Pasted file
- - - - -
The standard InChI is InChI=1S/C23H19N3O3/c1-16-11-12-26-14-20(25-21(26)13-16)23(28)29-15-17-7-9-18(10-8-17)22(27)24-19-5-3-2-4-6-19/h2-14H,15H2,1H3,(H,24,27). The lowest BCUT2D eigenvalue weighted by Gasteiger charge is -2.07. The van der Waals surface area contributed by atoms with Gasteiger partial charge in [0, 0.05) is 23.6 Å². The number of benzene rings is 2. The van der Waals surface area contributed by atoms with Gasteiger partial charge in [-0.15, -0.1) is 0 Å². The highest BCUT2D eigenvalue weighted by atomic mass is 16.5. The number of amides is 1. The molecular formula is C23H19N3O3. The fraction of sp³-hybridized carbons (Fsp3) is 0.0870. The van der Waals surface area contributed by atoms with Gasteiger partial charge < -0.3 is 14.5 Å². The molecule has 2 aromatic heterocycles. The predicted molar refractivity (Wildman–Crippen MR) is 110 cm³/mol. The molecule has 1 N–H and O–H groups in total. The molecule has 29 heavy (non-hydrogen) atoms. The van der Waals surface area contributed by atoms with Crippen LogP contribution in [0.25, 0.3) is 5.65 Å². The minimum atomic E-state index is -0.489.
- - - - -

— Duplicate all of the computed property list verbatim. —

The standard InChI is InChI=1S/C23H19N3O3/c1-16-11-12-26-14-20(25-21(26)13-16)23(28)29-15-17-7-9-18(10-8-17)22(27)24-19-5-3-2-4-6-19/h2-14H,15H2,1H3,(H,24,27). The lowest BCUT2D eigenvalue weighted by Gasteiger charge is -2.07. The van der Waals surface area contributed by atoms with Gasteiger partial charge in [0, 0.05) is 23.6 Å². The number of benzene rings is 2. The van der Waals surface area contributed by atoms with Gasteiger partial charge in [-0.15, -0.1) is 0 Å². The highest BCUT2D eigenvalue weighted by atomic mass is 16.5. The number of amides is 1. The molecular formula is C23H19N3O3. The fraction of sp³-hybridized carbons (Fsp3) is 0.0870. The van der Waals surface area contributed by atoms with Gasteiger partial charge < -0.3 is 14.5 Å². The molecule has 2 aromatic heterocycles. The predicted molar refractivity (Wildman–Crippen MR) is 110 cm³/mol. The molecule has 1 N–H and O–H groups in total. The molecule has 29 heavy (non-hydrogen) atoms. The van der Waals surface area contributed by atoms with Crippen LogP contribution in [0.25, 0.3) is 5.65 Å². The minimum atomic E-state index is -0.489.